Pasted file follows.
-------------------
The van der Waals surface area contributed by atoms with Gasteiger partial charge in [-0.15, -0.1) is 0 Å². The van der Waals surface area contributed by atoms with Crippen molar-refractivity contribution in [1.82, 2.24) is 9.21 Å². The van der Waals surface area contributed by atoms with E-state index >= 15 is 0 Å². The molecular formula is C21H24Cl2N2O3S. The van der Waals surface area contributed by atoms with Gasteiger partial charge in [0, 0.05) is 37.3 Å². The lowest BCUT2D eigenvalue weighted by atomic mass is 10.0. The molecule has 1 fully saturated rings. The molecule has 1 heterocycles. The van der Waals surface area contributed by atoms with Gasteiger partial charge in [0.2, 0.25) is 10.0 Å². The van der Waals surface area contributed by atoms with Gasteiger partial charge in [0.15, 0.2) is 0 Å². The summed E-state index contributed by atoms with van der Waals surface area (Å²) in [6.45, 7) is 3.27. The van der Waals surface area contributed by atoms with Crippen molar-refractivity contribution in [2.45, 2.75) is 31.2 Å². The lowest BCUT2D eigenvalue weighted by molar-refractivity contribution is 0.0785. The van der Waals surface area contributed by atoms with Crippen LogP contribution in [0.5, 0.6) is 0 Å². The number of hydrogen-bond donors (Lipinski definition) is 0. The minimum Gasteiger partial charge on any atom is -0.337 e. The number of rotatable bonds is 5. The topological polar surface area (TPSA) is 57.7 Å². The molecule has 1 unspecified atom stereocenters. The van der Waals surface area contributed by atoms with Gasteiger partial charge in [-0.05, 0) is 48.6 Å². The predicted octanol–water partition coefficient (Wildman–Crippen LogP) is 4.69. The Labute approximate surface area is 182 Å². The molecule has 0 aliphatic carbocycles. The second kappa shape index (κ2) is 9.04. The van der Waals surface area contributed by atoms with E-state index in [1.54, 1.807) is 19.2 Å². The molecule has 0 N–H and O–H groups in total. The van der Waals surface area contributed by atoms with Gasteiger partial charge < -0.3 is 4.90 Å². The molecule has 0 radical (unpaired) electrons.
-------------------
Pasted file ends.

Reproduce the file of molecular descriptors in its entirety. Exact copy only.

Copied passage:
The van der Waals surface area contributed by atoms with Gasteiger partial charge in [-0.15, -0.1) is 0 Å². The van der Waals surface area contributed by atoms with Crippen molar-refractivity contribution in [1.82, 2.24) is 9.21 Å². The van der Waals surface area contributed by atoms with E-state index >= 15 is 0 Å². The molecular formula is C21H24Cl2N2O3S. The van der Waals surface area contributed by atoms with Gasteiger partial charge in [0, 0.05) is 37.3 Å². The lowest BCUT2D eigenvalue weighted by atomic mass is 10.0. The molecule has 1 fully saturated rings. The molecule has 1 heterocycles. The van der Waals surface area contributed by atoms with Gasteiger partial charge in [0.2, 0.25) is 10.0 Å². The van der Waals surface area contributed by atoms with Gasteiger partial charge in [0.15, 0.2) is 0 Å². The summed E-state index contributed by atoms with van der Waals surface area (Å²) in [6.45, 7) is 3.27. The van der Waals surface area contributed by atoms with Crippen molar-refractivity contribution in [2.45, 2.75) is 31.2 Å². The lowest BCUT2D eigenvalue weighted by molar-refractivity contribution is 0.0785. The van der Waals surface area contributed by atoms with Crippen LogP contribution in [0.5, 0.6) is 0 Å². The number of hydrogen-bond donors (Lipinski definition) is 0. The minimum Gasteiger partial charge on any atom is -0.337 e. The number of rotatable bonds is 5. The topological polar surface area (TPSA) is 57.7 Å². The molecule has 1 unspecified atom stereocenters. The van der Waals surface area contributed by atoms with Gasteiger partial charge in [-0.05, 0) is 48.6 Å². The predicted octanol–water partition coefficient (Wildman–Crippen LogP) is 4.69. The Labute approximate surface area is 182 Å². The molecule has 0 aliphatic carbocycles. The second kappa shape index (κ2) is 9.04. The van der Waals surface area contributed by atoms with E-state index in [1.54, 1.807) is 19.2 Å². The molecule has 0 N–H and O–H groups in total. The van der Waals surface area contributed by atoms with Gasteiger partial charge < -0.3 is 4.90 Å². The molecule has 0 radical (unpaired) electrons.